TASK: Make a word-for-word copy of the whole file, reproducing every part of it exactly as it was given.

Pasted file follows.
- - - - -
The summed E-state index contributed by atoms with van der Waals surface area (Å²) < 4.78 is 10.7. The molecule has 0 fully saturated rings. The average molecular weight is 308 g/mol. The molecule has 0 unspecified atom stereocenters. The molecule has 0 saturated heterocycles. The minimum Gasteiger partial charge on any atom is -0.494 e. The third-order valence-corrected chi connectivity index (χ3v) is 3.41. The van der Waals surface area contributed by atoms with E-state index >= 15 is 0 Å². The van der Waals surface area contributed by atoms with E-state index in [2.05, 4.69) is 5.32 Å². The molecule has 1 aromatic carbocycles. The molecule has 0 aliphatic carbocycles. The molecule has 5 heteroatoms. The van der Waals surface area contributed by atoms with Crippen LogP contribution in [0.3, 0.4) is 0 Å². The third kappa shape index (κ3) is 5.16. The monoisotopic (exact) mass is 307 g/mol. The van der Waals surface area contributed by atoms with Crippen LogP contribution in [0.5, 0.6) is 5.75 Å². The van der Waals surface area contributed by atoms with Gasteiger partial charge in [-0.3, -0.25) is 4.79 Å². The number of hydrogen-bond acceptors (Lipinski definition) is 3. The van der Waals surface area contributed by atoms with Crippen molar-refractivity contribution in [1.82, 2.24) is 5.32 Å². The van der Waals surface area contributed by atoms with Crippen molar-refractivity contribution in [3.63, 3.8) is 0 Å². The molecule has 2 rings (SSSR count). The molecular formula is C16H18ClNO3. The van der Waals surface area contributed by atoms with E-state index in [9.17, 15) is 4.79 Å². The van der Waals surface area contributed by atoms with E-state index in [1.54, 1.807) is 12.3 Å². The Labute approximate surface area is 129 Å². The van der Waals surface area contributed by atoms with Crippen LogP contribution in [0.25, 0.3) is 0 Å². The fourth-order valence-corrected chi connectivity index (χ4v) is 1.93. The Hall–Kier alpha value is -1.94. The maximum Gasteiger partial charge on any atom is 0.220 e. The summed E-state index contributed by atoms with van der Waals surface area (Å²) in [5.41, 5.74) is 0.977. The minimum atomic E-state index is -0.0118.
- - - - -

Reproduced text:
The summed E-state index contributed by atoms with van der Waals surface area (Å²) < 4.78 is 10.7. The molecule has 0 fully saturated rings. The average molecular weight is 308 g/mol. The molecule has 0 unspecified atom stereocenters. The molecule has 0 saturated heterocycles. The minimum Gasteiger partial charge on any atom is -0.494 e. The third-order valence-corrected chi connectivity index (χ3v) is 3.41. The van der Waals surface area contributed by atoms with E-state index >= 15 is 0 Å². The van der Waals surface area contributed by atoms with E-state index in [2.05, 4.69) is 5.32 Å². The molecule has 1 aromatic carbocycles. The molecule has 0 aliphatic carbocycles. The molecule has 5 heteroatoms. The van der Waals surface area contributed by atoms with Crippen LogP contribution in [0.3, 0.4) is 0 Å². The third kappa shape index (κ3) is 5.16. The monoisotopic (exact) mass is 307 g/mol. The van der Waals surface area contributed by atoms with Crippen LogP contribution in [0.5, 0.6) is 5.75 Å². The van der Waals surface area contributed by atoms with Gasteiger partial charge in [-0.3, -0.25) is 4.79 Å². The number of hydrogen-bond acceptors (Lipinski definition) is 3. The van der Waals surface area contributed by atoms with Crippen molar-refractivity contribution in [1.82, 2.24) is 5.32 Å². The van der Waals surface area contributed by atoms with Crippen molar-refractivity contribution in [3.63, 3.8) is 0 Å². The molecule has 2 rings (SSSR count). The molecular formula is C16H18ClNO3. The van der Waals surface area contributed by atoms with E-state index in [9.17, 15) is 4.79 Å². The van der Waals surface area contributed by atoms with E-state index in [1.54, 1.807) is 12.3 Å². The Labute approximate surface area is 129 Å². The van der Waals surface area contributed by atoms with Crippen LogP contribution in [0.25, 0.3) is 0 Å². The fourth-order valence-corrected chi connectivity index (χ4v) is 1.93. The Hall–Kier alpha value is -1.94. The maximum Gasteiger partial charge on any atom is 0.220 e. The summed E-state index contributed by atoms with van der Waals surface area (Å²) in [5.41, 5.74) is 0.977. The minimum atomic E-state index is -0.0118.